door, strapped me into the seats. I was there for the landing of the
plane. That -- that is walled off like a fortress.

TOURE: You are still a nervous flier. I mean, I would think information
would make you a more relaxed flier. I didn`t even know that about your
dad. How could you do that to your dad, to be nervous about flying?

KORNACKI: I mean, the fear of flying is a completely irrational thing.
But then, it`s based on anecdotes. You get an anecdote like this week and
that`s the sort of thing --

TOURE: Aren`t you afraid of driving around the city? The pilots have --

KORNACKI: Irrational.

GAGE: You`re just not drinking enough before you get on the flight.

KORNACKI: That`s what they tell me. Maybe in general too, I don`t know.

Still ahead, is Joe Biden playing a long game? Why a run for office may
still be in the cards for the vice president.

And next, President Obama surprises Harry Reid with a call in radio
appearance. Stay with us.

(BEGIN AUDIO CLIP)

BARACK OBAMA, PRESIDENT OF THE UNITED STATES: Hello? Is this Harry Reid?

SEN. HARRY REID (D), NEVADA: It is.

OBAMA: Harry, this is Barack.

(END AUDIO CLIP)

(COMMERCIAL BREAK)

(BEGIN VIDEO CLIP)

REID: I think I owe something to it state of Nevada. I am looking forward
to running for the Senate.

(END VIDEO CLIP)

KORNACKI: That was then-Congressman Harry Reid all the way back in 1986 --
what a year -- when he was running for the U.S. Senate. All these decades
later, Reid is the most powerful Democrat on Capitol Hill. But not for
long, announcing yesterday that he will retire at the end of his term next
year, ending one of the runs in history as the Senate`s Democratic leader.

Now, in that role, Reid was critical in passing healthcare reform against
staunch Republican opposition a few years ago. He also came to infuriate
Republicans in the Senate and Republicans around the country really with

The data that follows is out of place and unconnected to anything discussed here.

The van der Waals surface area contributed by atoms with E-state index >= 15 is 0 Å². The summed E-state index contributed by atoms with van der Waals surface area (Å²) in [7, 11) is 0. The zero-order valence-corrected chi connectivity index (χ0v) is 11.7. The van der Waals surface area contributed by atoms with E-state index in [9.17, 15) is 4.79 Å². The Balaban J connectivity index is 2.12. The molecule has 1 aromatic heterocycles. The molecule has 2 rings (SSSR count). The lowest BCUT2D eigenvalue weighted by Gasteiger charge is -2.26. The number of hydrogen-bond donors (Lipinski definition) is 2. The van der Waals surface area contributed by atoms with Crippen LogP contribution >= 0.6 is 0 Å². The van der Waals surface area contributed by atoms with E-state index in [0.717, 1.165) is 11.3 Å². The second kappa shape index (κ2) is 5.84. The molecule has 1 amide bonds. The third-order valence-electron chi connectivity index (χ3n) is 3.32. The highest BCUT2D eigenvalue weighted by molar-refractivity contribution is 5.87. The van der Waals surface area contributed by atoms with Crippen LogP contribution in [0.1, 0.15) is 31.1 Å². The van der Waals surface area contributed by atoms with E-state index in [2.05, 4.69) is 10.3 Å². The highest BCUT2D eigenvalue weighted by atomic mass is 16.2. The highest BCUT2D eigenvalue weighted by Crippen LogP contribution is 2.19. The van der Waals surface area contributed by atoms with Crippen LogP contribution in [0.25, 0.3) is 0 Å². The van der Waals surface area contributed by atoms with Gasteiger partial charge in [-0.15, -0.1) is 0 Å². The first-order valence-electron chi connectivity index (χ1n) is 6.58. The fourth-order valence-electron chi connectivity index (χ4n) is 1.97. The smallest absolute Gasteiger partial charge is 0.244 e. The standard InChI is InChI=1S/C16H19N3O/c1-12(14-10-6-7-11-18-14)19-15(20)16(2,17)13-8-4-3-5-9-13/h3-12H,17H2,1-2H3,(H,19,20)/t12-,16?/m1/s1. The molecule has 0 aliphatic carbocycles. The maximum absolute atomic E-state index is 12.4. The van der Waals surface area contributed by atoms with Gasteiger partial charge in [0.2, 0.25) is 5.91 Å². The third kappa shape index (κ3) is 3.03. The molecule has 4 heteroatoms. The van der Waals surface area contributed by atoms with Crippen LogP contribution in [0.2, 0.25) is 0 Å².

his hard nosed tactics, including a controversial change to the Senate`s
rules two years ago that`s made it harder for Republicans to kill some of
President Obama`s nominations with the filibuster.

President Obama surprised Senator Reid by calling in to Nevada`s KNPR radio
yesterday where Reid was taking live calls from constituents about his
announcements. Take a listen to this exchange.

(BEGIN AUDIO CLIP)

OBAMA: Hello. Is this Harry Reid?

REID: It is.

OBAMA: Harry, this is Barack.

REID: Well, I`ll be damned. I`ll be damned.

OBAMA: Are you allowed to say that on live radio?

When the story is written and when all is told, you`re going to have
somebody who has done more for Nevada and for this country as anybody who
has ever been in the Senate.

(END AUDIO CLIP)

KORNACKI: And to talk more about Harry Reid`s legacy, one of the men who
knows him best, Reid`s long time spokesman and advisor, Jim Manley, and a
reporter who has covered the Hill extensive, "Talking Points Memo"
congressional reporter, Sahil Kapur.

Welcome to both of you.

Well, Jim, you worked with him so closely. Let me start with you. He had
this injury. In the last couple of months, everybody has seen him he`s
wearing shades in public. I guess this was working out in Nevada, a really
bad injury. He made some reference in his statement yesterday to this
giving him time to think.

Do you look at this and say without this injury, Harry Reid is still going
to run for reelection next year?

JIM MANLEY, FORMER SPOKESMAN, SEN. HARRY REID: I`m not convinced that is
the case. I think after thinking about it long and heard, he just wasn`t
sure whether he wanted to go through it again.

Look, he`s been majority leader for 12 years. By the time he ends up, it
will be 14. He`ll be short of Mike Mansfield`s 16 years, I believe it is.
That`s a pretty good run as leader in this day and age. It may have been a